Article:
Three charities, ENABLE Scotland, National Autistic Society Scotland and Scottish Autism have begun a campaign for a commitment to have a Commissioner appointed in Scotland to represent autistic people and those with a learning disability.
The campaign is called Our Voice Our Rights and represents 56,000 autistic people and 120,000 people with a learning disability along with their families. The aim is to make Scotland the best country where human rights are respected and everyone has access to the services they need.
Every day the charities say they hear from people who struggle to access education, work, a family life and healthcare, while also experiencing discrimination.
They would like this demand to be met by candidates standing in the forthcoming Scottish Parliamentary election in May, and call upon all political parties to close the gap by appointing a Commissioner.
The charities have launched the campaign alongside autistic people, people with a learning disability and families including the broadcaster, Stuart Cosgrove who has an autistic son. He said: “This campaign has the capacity for real positive change – As a family we’ve been lucky in that Jack got his autism diagnosis early on as a child but like all parents I worry about what happens when he grows up and leaves school.
“We of course want him to be independent, have his own place, a relationship, a job, all the usual things that parents hope for, but we also know those are likely to be challenging for him – he’s going to need that bit extra help and support.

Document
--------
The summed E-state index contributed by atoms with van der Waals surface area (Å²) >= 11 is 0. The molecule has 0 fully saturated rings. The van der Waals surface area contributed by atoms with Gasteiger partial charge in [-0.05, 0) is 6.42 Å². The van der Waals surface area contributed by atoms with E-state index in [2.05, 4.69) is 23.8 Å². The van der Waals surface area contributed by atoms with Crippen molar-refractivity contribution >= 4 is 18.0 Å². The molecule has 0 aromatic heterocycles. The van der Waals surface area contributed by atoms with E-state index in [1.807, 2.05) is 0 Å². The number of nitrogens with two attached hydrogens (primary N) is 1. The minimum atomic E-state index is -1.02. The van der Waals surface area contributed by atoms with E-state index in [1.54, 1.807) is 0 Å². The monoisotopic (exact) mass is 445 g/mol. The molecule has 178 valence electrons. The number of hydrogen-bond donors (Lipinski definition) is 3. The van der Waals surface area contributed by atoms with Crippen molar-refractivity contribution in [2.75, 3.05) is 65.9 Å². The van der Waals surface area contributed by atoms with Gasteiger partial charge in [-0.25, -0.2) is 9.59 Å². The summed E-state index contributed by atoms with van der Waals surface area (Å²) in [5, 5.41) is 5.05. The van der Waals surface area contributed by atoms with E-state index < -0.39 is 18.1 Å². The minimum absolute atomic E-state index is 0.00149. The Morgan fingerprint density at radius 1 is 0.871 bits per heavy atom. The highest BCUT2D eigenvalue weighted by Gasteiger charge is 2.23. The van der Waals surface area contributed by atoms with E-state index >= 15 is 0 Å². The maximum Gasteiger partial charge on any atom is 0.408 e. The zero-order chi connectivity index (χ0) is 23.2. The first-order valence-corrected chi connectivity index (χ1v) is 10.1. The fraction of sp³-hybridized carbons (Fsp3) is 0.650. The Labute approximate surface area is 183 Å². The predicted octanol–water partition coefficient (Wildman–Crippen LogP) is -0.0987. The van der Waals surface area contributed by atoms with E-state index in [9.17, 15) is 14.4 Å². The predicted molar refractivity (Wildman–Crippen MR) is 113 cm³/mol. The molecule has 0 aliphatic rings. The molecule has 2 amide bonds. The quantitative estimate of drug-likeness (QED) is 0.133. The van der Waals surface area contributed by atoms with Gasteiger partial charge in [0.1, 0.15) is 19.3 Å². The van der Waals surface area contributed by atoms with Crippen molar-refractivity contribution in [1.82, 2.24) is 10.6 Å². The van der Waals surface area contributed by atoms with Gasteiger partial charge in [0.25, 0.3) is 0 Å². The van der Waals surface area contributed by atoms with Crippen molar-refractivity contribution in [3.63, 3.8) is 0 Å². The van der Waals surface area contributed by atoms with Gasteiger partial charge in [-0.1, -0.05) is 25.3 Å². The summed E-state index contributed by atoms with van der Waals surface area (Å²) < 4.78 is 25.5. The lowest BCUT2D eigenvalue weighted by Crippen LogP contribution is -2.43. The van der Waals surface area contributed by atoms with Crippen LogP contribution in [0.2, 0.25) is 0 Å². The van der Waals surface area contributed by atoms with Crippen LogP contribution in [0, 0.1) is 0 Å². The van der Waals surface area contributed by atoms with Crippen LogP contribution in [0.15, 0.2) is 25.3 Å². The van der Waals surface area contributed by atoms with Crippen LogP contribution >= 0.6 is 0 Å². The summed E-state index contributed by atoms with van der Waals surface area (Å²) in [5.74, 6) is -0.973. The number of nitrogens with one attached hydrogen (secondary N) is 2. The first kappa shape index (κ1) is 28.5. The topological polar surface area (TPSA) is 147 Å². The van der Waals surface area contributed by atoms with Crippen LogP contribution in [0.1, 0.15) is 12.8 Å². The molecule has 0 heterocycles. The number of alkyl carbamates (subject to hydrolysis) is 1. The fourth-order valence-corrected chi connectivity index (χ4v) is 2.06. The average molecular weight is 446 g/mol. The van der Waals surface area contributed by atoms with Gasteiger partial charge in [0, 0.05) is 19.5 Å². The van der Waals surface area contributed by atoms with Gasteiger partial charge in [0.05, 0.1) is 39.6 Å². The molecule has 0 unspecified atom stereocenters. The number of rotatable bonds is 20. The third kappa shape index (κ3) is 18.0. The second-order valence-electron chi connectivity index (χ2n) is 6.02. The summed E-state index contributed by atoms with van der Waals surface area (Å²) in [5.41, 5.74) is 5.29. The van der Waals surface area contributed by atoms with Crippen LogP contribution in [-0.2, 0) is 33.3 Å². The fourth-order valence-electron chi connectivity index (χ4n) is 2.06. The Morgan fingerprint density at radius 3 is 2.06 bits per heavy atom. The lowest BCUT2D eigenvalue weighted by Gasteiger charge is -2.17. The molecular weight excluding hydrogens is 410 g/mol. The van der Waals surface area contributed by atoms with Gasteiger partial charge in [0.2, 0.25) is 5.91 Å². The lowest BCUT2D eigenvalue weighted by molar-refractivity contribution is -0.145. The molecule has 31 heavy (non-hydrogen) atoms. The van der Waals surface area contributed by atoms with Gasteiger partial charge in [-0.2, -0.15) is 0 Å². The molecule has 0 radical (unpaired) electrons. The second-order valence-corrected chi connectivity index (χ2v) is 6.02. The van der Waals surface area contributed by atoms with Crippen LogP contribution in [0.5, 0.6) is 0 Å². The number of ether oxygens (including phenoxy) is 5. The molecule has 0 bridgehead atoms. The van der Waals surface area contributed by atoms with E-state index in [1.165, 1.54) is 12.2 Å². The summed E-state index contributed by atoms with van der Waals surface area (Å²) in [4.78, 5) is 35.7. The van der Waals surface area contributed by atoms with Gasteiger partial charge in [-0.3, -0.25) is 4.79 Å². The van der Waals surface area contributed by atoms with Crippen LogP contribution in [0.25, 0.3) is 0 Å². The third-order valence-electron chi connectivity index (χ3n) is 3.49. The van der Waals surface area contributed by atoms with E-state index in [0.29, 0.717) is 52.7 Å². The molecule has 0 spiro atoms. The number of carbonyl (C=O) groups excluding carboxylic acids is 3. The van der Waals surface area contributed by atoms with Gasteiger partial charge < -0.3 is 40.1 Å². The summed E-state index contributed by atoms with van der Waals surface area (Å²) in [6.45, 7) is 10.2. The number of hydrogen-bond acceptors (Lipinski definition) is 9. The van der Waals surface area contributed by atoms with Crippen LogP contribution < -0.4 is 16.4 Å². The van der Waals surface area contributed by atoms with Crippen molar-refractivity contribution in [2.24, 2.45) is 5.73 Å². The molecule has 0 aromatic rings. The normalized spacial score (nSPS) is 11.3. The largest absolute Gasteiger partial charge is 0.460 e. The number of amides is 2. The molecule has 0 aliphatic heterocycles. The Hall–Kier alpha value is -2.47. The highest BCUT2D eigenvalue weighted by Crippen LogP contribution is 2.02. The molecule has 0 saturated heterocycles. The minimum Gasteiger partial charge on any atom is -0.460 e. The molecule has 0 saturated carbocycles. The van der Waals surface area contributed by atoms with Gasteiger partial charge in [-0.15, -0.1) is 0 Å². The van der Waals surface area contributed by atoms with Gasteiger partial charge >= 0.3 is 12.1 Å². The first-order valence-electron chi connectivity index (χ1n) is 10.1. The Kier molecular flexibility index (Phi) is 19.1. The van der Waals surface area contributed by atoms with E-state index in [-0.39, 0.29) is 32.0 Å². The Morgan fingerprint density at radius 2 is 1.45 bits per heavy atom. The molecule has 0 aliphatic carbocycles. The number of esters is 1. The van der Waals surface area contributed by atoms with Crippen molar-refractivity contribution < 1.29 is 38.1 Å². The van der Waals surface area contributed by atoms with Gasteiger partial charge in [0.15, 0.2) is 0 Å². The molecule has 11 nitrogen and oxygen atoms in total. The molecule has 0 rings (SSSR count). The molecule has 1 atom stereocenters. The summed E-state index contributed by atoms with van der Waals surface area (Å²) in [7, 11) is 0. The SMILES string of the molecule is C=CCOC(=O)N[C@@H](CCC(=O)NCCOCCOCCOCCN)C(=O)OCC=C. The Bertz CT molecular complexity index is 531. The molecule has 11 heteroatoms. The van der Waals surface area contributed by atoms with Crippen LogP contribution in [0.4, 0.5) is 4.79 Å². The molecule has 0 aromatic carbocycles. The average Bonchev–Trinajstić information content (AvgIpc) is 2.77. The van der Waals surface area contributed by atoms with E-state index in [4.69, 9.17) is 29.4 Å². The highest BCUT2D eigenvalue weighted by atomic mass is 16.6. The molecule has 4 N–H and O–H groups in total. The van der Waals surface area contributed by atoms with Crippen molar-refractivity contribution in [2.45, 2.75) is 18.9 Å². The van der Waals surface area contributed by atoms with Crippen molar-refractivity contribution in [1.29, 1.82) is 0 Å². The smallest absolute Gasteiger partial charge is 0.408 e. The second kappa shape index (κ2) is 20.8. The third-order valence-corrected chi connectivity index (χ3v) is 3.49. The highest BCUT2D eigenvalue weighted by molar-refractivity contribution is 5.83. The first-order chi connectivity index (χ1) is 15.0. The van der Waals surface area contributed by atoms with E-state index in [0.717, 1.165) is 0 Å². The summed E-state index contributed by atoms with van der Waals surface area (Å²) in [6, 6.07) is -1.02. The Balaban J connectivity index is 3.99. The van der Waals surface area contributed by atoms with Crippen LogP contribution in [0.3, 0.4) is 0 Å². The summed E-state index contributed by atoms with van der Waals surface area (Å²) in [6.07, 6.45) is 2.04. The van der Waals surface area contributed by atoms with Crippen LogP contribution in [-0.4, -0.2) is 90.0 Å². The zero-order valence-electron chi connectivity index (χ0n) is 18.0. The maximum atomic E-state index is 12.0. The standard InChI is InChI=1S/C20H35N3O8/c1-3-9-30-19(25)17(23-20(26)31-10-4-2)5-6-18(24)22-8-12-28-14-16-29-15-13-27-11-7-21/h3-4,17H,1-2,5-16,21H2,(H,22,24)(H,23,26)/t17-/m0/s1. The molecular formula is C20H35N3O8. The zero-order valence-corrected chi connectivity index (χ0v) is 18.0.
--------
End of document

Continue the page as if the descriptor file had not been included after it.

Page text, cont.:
“I believe by and large Scotland has a caring culture but establishing a Commissioner at a national level with a legal obligation to look into the different aspects of public life would make a huge difference. It would help Scotland lead the way to creating a society that fully includes and values autistic people.”
Ivan Cohen who lives in Edinburgh and has a learning disability. He is also Convenor of ENABLE Scotland’s Scottish Council said: “In spite of years of campaigning there are still inequalities facing people with learning disabilities like myself. The pandemic has been a difficult time for everyone, but I feel this has been particularly tough for people with learning disabilities. I think we can learn a lot from the experiences of learning disabled and autistic people through the pandemic to find how we can be better supported and to make sure that people aren’t isolated in the future if something like this happens again.
The challenges we faced during lockdown made it even more clear that we need to make sure real change happens for people with learning disabilities and autism, I think this is one of the reasons we need a Commissioner for Learning Disability and Autism. We also need a Commissioner to make sure autistic people and other people with learning disabilities like myself are listened to, and have a voice to create real change for our community.”
Nick Ward, Director of National Autistic Society Scotland said: “We believe a Commissioner would send a clear message that we as a country value autistic people, people with learning disabilities and their families and that Scotland is leading the way in making sure that people get the support they need and we create a more inclusive culture.
“Day in day out we hear from autistic people and families locked in a battle to get access to desperately needed services, a battle which often leaves them frustrated and exhausted and even at crisis point. We believe a commissioner would make the difference: no one should have to fight to get the support they need, to be listened to or to have their human rights respected.”
A website is now live with a series of videos featuring people from across Scotland making the case for change. People are also being encouraged to get involved and to contact the party leaders to call for a Commissioner for autistic people and people with a learning disability to be included in their election manifestos.